Leadership for Watershed Change


Duration 10 days
Suggested group size 12 - 20 students / 2 Envoys Field Staff
Suggested ages 14 - 18
Experience Electrification & Green Economies


Quiet Leadership for Watershed Change


Uruguay, a South American hidden gem, was established as a Spanish colony in 1726, and gained independence in 1828. After a period of instability, prosperity came in the early 20th century through beef and wool exports. Political turmoil followed in the 1960s-1970s until the return to democracy in the 1980s. Today, Uruguay is known for its democratic traditions, social progressivism, and environmental commitment, making it a captivating country to explore.

“Commitment to sustainability echoes in the gentle winds that sweep its vast, eco-conscious landscapes.“


“Sun-kissed beaches, historic charm, and warm hospitality embrace visitors in a uniquely South American haven.“


Impact Statement Everywhere we go, we carry a promise – to engage with respect, act with purpose, and leave a positive imprint. As envoys of our journey is more than travel; Our footprint is light, but our impact is profound, creating bridges of cooperation and mutual growth across the globe.

Day 1

Upon arrival, students are greeted by their Envoys educators and receive a safety briefing and activity that builds the group dynamic. From there, we head out to explore the surrounding area and have a welcome dinner together, sampling local cuisine for the first of many times on the trip.

Day 2

A leisurely morning, and a survival Spanish lesson are followed by a street art tour, exploring social and environmental issues. Lunch is at Mercado Agrícola de Montevideo. In the afternoon, they meet local university students. Dinner features a candombe drumming experience.

Day 3

We visit Colonia del Sacramento, guided by a local historian. In the afternoon, we climb to the top of the town to see the lighthouse and take in the view. Students wind down the afternoon with some games and team building activities on the beach, before transferring back to Montevideo.

Day 4

We convene for a workshop to research the two organizations we will visit during the day and then set out. After a busy day immersed in professional life in Uruguay, we unwind with dinner and a local soccer game, a chance to view a professional sport in another country.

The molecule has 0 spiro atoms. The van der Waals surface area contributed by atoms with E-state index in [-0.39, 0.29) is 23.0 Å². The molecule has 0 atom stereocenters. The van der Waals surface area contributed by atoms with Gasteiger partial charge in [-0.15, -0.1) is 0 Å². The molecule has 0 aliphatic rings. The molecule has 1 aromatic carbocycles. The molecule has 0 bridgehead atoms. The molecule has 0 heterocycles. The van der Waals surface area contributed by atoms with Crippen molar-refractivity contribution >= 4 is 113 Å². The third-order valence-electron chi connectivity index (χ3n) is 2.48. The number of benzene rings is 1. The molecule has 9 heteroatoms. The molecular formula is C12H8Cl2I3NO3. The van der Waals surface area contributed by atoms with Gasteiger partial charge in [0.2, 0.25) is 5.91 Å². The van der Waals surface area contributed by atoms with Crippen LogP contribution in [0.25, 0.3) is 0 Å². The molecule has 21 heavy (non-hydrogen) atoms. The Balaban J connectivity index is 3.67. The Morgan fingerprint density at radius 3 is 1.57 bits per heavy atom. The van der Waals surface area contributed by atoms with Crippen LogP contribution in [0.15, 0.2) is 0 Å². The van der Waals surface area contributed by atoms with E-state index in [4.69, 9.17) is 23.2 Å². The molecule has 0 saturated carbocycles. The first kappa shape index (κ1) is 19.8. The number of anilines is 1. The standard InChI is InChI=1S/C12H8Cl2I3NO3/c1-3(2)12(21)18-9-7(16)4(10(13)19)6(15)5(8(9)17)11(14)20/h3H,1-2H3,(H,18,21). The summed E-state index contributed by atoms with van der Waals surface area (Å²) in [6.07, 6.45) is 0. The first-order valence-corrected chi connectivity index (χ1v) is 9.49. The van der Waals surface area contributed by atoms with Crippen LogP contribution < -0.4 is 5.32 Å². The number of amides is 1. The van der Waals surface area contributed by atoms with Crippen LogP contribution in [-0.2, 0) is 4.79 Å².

Day 5

We go to Punta del Este, have lunch and check in to our accommodations before a “Tourism and Local Economies” workshop, which helps frame our time in this very touristic place. We head out to view Isla de Lobos and marvel at the darling sea lions, before enjoying dinner together by the ocean.

Day 6

Before leaving Punta del Este, we visit a horse sanctuary and learn about the role that horses have played in the ranching culture. We hike the area before driving to Minas. After lunch, we head out to an organizational visit to prepare for our immersion the following day at the wind farm.

Day 7

We spend the morning visiting the Aguas Blancas Dam and learning about the engineering involved to capture energy and power a thriving country such as Uruguay. We head into town for lunch, have a relaxing afternoon exploring the town and engage in some empathic interviews with locals.

Day 8

We bid farewell to the plains and return to Montevideo for a fun morning of student choice activities. After a big Uruguayan lunch, we convene in the garden for a program debrief and reflection workshop. We head off to a fun final closing dinner to top it off!

Day 9

We say our farewells in the morning and head to the airport for flights home.

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Lenses of Inquiry



Delve into Uruguay's transition to a green economy, with core concepts like public-private partnerships and sustainable agriculture. We construct a timeline of government actions. Towards the end, students analyze the leadership qualities enabling specific individuals to drive this progress.



Students examine individual practices and governmental policies fostering Uruguay's sustainable future, with an overview of Uruguay's climate challenges and historical context. Through empathic interviews, students learn about locals' connection to nature and the significance of sustainability.



Students grasp environmental justice and the disparities in human-nature relationships. Immersed in rural and urban settings and engaging with sustainability leaders, we confront climate change's impact on marginalized groups. We examine its effects on the economy, health, and security.


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